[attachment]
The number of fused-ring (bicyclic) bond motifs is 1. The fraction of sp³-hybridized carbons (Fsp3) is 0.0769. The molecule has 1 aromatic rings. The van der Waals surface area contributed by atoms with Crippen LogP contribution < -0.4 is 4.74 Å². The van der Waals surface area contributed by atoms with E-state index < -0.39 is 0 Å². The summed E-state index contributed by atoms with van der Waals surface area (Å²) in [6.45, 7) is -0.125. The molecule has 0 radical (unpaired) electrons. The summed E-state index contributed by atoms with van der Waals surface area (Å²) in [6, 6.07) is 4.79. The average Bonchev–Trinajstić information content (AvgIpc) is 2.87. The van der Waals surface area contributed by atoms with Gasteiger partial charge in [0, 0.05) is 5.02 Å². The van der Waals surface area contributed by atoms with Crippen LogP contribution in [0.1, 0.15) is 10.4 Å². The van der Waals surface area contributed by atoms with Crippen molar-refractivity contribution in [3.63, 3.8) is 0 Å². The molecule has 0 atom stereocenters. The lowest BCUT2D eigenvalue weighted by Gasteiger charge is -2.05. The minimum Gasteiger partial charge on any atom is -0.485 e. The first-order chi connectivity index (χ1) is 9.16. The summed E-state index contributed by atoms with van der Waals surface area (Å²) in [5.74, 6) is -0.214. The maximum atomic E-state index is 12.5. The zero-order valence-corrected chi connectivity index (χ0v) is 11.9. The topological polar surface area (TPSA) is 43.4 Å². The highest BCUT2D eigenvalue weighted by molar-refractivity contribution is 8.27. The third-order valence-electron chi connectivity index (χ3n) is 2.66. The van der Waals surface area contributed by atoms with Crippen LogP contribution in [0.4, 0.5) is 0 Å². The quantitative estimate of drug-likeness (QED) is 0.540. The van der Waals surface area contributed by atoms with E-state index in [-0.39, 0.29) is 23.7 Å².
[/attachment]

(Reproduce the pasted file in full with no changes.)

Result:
The number of fused-ring (bicyclic) bond motifs is 1. The fraction of sp³-hybridized carbons (Fsp3) is 0.0769. The molecule has 1 aromatic rings. The van der Waals surface area contributed by atoms with Crippen LogP contribution < -0.4 is 4.74 Å². The van der Waals surface area contributed by atoms with E-state index < -0.39 is 0 Å². The summed E-state index contributed by atoms with van der Waals surface area (Å²) in [6.45, 7) is -0.125. The molecule has 0 radical (unpaired) electrons. The summed E-state index contributed by atoms with van der Waals surface area (Å²) in [6, 6.07) is 4.79. The average Bonchev–Trinajstić information content (AvgIpc) is 2.87. The van der Waals surface area contributed by atoms with Gasteiger partial charge in [0, 0.05) is 5.02 Å². The van der Waals surface area contributed by atoms with Crippen LogP contribution in [0.1, 0.15) is 10.4 Å². The van der Waals surface area contributed by atoms with Crippen molar-refractivity contribution in [3.63, 3.8) is 0 Å². The molecule has 0 atom stereocenters. The lowest BCUT2D eigenvalue weighted by Gasteiger charge is -2.05. The minimum Gasteiger partial charge on any atom is -0.485 e. The first-order chi connectivity index (χ1) is 9.16. The summed E-state index contributed by atoms with van der Waals surface area (Å²) in [5.74, 6) is -0.214. The maximum atomic E-state index is 12.5. The zero-order valence-corrected chi connectivity index (χ0v) is 11.9. The topological polar surface area (TPSA) is 43.4 Å². The highest BCUT2D eigenvalue weighted by molar-refractivity contribution is 8.27. The third-order valence-electron chi connectivity index (χ3n) is 2.66. The van der Waals surface area contributed by atoms with Crippen LogP contribution in [0.4, 0.5) is 0 Å². The quantitative estimate of drug-likeness (QED) is 0.540. The van der Waals surface area contributed by atoms with E-state index in [-0.39, 0.29) is 23.7 Å².